Analysis

The BIM Toolkit is user-friendly, but who will the users be?

11 May 2015 | By John Sands and Dr Sarah Birchall

Preliminary thoughts – and surprises – on the NBS BIM Toolkit, from BSRIA’s principal consultant John Sands and senior consultant Dr Sarah Birchall.

BSRIA’s BIM Network focuses on bringing particular issues around BIM to its members in an informal environment. As part of this mission, it has held a series of events specifically looking at the missing Level 2 BIM components – the digital plan of work (DPoW) and the classification system, all wrapped up in a user-friendly online tool.

The latest event, held on 21 April 2015, followed hot on the heels of the “soft” launch by RIBA Enterprises. The contract calls for RIBA Enterprises to “maintain” the product (known as the BIM Toolkit – but more about the title later) for five years so development is expected to continue. 

Almost 30 people attended the half-day event, and represented a cross section of the built environment industry, including designers, constructors, manufacturers and utilities suppliers.

The aim was to give as much time for debate as possible. Rob Manning from the BIM Task Group gave a presentation describing the background to the UK government’s Level 2 BIM requirement, and to the Innovate UK competition.

The presentation ran through eight key themes, all seen as vital to enabling effective Level 2 BIM:

  • The Level 2 BIM journey
  • Consistent work stages
  • The Employer’s role
  • Innovate UK project – A digital tool for building information modelling
  • Digital Plan of Work
  • Classification
  • Validation tool
  • Multi mode access

The first three items demonstrated the need for BIM Toolkit, and the remaining topics explained the requirement contained within the Innovate UK competition.

Sarah Delany of RIBA Enterprises then gave a presentation on the Toolkit, giving some background to the project from RIBA Enterprises’ perspective, and demonstrating its main features. The presentation looked at the various features of the Toolkit, against the backdrop of the project phases identified in PAS 1192-3:2013:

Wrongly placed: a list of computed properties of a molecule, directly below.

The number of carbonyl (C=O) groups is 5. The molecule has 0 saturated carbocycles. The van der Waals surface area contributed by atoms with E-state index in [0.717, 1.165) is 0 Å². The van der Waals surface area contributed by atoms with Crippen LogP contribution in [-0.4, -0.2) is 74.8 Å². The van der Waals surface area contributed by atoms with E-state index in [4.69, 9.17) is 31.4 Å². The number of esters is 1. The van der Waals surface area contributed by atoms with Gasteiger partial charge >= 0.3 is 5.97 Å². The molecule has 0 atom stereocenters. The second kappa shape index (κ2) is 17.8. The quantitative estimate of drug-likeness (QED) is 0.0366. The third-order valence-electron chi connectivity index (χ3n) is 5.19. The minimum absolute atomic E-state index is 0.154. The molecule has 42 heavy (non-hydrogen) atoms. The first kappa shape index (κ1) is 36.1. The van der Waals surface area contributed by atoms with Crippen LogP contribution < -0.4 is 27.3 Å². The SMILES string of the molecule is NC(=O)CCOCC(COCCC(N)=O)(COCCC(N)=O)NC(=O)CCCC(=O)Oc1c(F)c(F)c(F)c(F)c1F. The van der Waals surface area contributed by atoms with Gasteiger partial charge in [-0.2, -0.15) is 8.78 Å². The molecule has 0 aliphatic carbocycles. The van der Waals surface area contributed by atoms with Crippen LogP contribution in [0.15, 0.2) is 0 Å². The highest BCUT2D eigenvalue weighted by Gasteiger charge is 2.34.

• Assessment and need
  • Procurement
  • Post-contract award and mobilisation
  • Production
  • Following hand-over then “in-use”

The BIM Toolkit is a project-based tool. As well as the usual project information, the tool lets the user input data and assign roles at each stage of the project (the RIBA 2013 Plan of Work is used). Certain key themes – roles, tasks and deliverables – can be completed for each stage.

The Toolkit also incorporates a classification structure (Uniclass 2015), and a data validation facility, although this was not included in the soft launch.

There was a lot of information to take on board and the coffee break gave the audience a chance to collect their thoughts and frame some telling questions.

These were wide-ranging, from how the tool affected what information manufacturers were expected to produce, to how the tool was intended to be used. This enquiry highlighted a key aspect of the tool, which had previously been misunderstood – at least by us. One of the MEP constructors asked if the tool was meant to be hosted in the project environment, where all members of the team would be able to see it.

Rob Manning’s response was that the tool was meant to be used by the client, who would then export it into another environment for use by the project team if required. The same person then asked if it was in fact a tool for the client and Manning said that was indeed the case. We must admit that at that point we were struggling to see the collaborative element of the Toolkit. 

The name of the tool also raised some questions. Given that it was for the use of the client, someone asked if the name of Toolkit was perhaps not as helpful as it could be. Manning said in response that perhaps the name may need to be reconsidered. Someone in the audience suggested that EIR Writing Tool or Briefing Tool may be more appropriate.

BSRIA is considering holding a similar event in early June to give the industry another opportunity to ask questions once they have had a chance to look at the Toolkit in more detail, and consider how it relates to their working environment. This will also act as useful feedback to RIBA Enterprises at the end of the beta testing period and help to shape the new release, currently due some time in June. In the meantime, BSRIA agreed to take any comments attendees may have between now and June and feed them back to RIBA Enterprises.

It was good to see the BIM Toolkit and to hear the government client’s aspirations. Also, it is worth bearing in mind how much has been achieved in such a short space of time. However, we think that there is a lot of work still to be done to get the beta version to what was intended in the original competition brief. It will be interesting to see how the June release has progressed.

BSRIA provides one-day training courses to introduce BIM and how to implement a BIM plan. Visit https://www.bsria.co.uk/information-membership/events/ for more information.